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The Matthew Henry Study Bible – Review

The Matthew Henry Study Bible 001

The Matthew Henry commentary is one of the most widely used commentaries available. Written with the layman in mind, it has been in use for 300 years. The Matthew Henry Study Bible from Hendrickson Publishers provides a good portion of this commentary in an easy to use single volume. This is the revised edition of this Study Bible, which contains updated references, concordance, and maps.

Pros

  • Matthew Henry commentary

Cons

  • Red letter is light
  • No room for writing

Features

  • KJV
  • Red-letter
  • Matthew Henry’s commentary
  • Book introductions
  • References
  • Translation notes
  • Concordance
  • Maps
  • 2322 pages
  • ISBN: 9781598563405

Matthew Henry

Matthew Henry was a Presbyterian pastor who lived from 1662 to 1714. He is best known for two works: Exposition of the Old and New Testaments, a popular devotional, and Complete Commentary, a 6 volume exhaustive verse-by-verse study of every book of the Bible.

Cover and Binding

The Bible I’m reviewing is hard-cover. The pages are glued in sections. There does seem to be a line of stitching in the front and back, so it could be sewn. It looks average in its construction quality.

Paper and Print

The paper is the standard paper I’ve seen in most study Bibles nowadays. It’s thin and fairly opaque. Readability is not bad. It could be improved with line-matching (but I’m sure that would increase the cost).

The font looks like an 8-point font with a 9.5-point leading. There is more space between the lines than normal, giving plenty of room for underlining. The print quality seems to be consistent throughout. This is a red-letter edition. The red goes all the way through Revelation. The red is a little lighter than I like, but it doesn’t fade. It doesn’t have pronunciation marks but it does have italics for supplied words.

Layout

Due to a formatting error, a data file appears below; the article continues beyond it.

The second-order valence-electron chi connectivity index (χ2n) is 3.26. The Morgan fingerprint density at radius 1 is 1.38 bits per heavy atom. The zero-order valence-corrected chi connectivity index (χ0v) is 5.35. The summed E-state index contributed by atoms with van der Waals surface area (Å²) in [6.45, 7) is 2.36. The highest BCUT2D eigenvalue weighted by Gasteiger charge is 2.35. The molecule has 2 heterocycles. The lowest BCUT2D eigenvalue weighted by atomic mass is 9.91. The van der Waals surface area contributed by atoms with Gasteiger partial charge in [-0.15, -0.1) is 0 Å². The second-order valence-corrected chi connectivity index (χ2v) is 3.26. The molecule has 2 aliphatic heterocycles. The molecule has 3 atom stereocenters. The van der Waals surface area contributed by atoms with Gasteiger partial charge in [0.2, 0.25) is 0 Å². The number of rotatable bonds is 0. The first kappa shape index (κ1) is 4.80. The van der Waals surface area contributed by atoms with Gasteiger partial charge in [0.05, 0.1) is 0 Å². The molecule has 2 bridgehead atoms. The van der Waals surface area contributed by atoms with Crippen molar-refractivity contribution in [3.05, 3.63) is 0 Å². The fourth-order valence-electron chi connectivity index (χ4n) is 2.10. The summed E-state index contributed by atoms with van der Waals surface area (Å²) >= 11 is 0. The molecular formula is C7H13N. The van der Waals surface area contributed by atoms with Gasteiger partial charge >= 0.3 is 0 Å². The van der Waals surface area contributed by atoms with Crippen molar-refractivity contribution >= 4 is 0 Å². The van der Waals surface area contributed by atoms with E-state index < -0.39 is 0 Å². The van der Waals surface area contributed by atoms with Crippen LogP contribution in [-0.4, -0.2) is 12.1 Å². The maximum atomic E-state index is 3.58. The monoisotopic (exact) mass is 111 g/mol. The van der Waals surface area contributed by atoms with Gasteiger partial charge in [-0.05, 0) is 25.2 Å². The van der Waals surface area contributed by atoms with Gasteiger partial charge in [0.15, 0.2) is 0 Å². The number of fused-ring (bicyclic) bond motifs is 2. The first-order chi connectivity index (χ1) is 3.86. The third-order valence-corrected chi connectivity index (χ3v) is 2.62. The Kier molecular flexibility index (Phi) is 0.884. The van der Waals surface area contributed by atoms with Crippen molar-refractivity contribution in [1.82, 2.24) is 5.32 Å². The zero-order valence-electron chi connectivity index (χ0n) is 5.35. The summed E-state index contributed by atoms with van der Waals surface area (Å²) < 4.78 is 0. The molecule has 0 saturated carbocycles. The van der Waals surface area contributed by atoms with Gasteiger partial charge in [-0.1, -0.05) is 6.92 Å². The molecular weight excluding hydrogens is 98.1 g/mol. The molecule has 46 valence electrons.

The text is presented in two-column, paragraph format. The references and translation notes appear in the inner column, and Matthew Henry’s commentary is located on the bottom half of the page. The primary difference in the layout between this one and any other study Bible is the references in the inner column. It does have section headings within the text, which are printed much larger and bolder than the text.

Translation Notes and References

Notes and references are keyed to the text with the standard numbers for notes and letters for references. Chapter and verse numbers are printed in the inner margin in bold. This makes it easy to locate what you’re looking for. There are 7 verses for Genesis 1:1.

Matthew Henry’s Commentary

The primary focus of this Bible of course is Matthew Henry’s commentary. Of course this cannot include the complete Matthew Henry Commentary. That would take volumes (6 volumes to be exact). There is more commentary than I expected. Almost every page contains a half a page of commentary.

Henry’s commentary comes from his work as a Pastor, meant to be read and studied by the common person. The commentary has been revised and updated (mostly punctuation) including updates to the style, spelling, punctuation, grammar, and word choices. The updates remain true to Henry’s meanings. Any insertions for clarity are labeled with brackets.

Some of Henry’s comments are placed in separate boxes to highlight a specific topic.

As with all commentary and study Bibles, I recommend that you do your own study and only use the commentary as reference. Remember – man is fallible.

Book Introductions

The book introductions are short and to the point. The take about a half a page and include information on the author, date, purpose, and major theme. Some of the introductions contain information from Henry’s commentary.

Concordance

The concordance is 113 pages. It has two columns of text. It has about an average number of references. It has enough to be useful for study. There are 18 verses for God.

Maps

There are 8 pages of maps. They are full color and are printed on thick paper. They look great. One of the maps is topographical. They contain the expected journeys of Paul, and the also contain Christian and Jewish communities. Biblical maps would be more useful if there was an index to maps.

Conclusion

There is a lot of information in this study Bible. The notes are great resources for personal or group study as well as sermon and class prep. This Bible provides a great way to obtain the more important portions of Matthew Henry’s commentary without having to have all 6 complete volumes.

 

 

 

This Bible was provided for free for review by Hendrickson Publishers. I was not required to give a positive review – only an honest review.

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